|Solemnity, discipline, beauty, awe. The Dominican Rite in Oxford.|
Further to the debate about masculinity and the liturgy, and an article about Cardinal Burke's remarks on related issues (which quotes me) by Tim Stanley in the Catholic Herald, Madeleine Teahan asks a pertinent question:
An implicit difference in expectation is the glaring irony at the heart of Cardinal Burke’s argument: namely, that men are passive victims of radical feminism, bad liturgy and poor catechesis. It’s as if they are a sex who are done unto; totally enfeebled and powerless to fight back. Doesn’t this portrayal undermine the typically masculine capacity for chivalry and strength that Cardinal Burke also refers to?
It's not that Miss Teahan denies that men are absent from our churches, it is just that she thinks the blame should be assigned squarely to the victims of poor catechesis and bad liturgy, and not to those who create those things. Perhaps she has in mind that passage in the Gospel where Jesus says that anyone who causes scandal to (i.e., causes to sin), one of these 'little ones' puts a millstone round the little ones' necks and gets away scot free.
We have to distinguish what we mean by the 'the Church' and the men who aren't at Sunday Mass. Males are typically put off the practice of the Faith between the ages of 12 and 17 or thereabouts. The classic scenario is that they don't come back to church after Confirmation, or after whatever compulsory element of religion there might be at school has come to an end. On the other hand, when we talk about 'the Church' in relation to prudential policies ('the Church should do more for the poor / the third world / whatever') we are talking about the human leadership of the Church, paradigmatically bishops, in their fifties and sixties, but also senior diocesan officials and parish priests, and their lay assistants, mostly of about the same age. The people representing 'the Church' in this contrast are not the same people as the ones being put off. Indeed, it is difficult to imagine two groups of UK Catholics with less in common.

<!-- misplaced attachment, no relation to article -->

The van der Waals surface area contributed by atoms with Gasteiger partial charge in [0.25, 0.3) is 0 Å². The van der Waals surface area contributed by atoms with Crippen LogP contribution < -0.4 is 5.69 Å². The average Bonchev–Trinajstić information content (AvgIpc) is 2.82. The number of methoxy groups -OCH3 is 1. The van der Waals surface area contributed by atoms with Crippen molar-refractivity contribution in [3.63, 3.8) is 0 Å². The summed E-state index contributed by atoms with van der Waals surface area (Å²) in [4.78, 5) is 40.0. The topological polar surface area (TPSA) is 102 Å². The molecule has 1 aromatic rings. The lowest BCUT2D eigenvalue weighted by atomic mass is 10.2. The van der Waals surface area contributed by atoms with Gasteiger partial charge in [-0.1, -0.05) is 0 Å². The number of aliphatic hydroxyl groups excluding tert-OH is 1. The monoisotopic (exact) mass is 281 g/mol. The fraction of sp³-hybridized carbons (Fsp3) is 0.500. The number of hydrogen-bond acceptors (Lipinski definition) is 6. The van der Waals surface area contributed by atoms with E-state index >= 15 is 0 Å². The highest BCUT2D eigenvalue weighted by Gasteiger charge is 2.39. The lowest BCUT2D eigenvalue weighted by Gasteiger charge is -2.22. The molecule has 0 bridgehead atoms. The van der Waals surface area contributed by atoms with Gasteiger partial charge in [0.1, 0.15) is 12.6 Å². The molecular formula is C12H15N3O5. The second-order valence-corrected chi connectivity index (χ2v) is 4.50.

As I think Miss Teahan agrees, unorthodox, liberal catechesis, and down-with-the-kids liturgy larded with abuses, are viewed by the typical young Catholic as embarrassing, incoherent, and deeply unattractive. It would appear that the boys are particularly put off, since they aren't to be seen for dust. She would like them to try a little harder to discover the real Church, but they have made a perfectly reasonable judgement in relation to the Church as she has been manifested to them. To tell them that their teachers and whatever clergy they've encountered may well be dishonest knaves as well as everything else is not going to redeem the situation. The children may be committing a sin, but it's not necessarily a greater one than the sin of children of Anglican or agnostic parents who, similarly, mostly fail to use the online Catechism to find out the real teaching of the Church, and argue themselves into it in the teeth of every real, live Catholic they have ever met. When it comes to lapsation because of failures of the Church, we should avoid the temptation to blame the victims: particularly when they are children.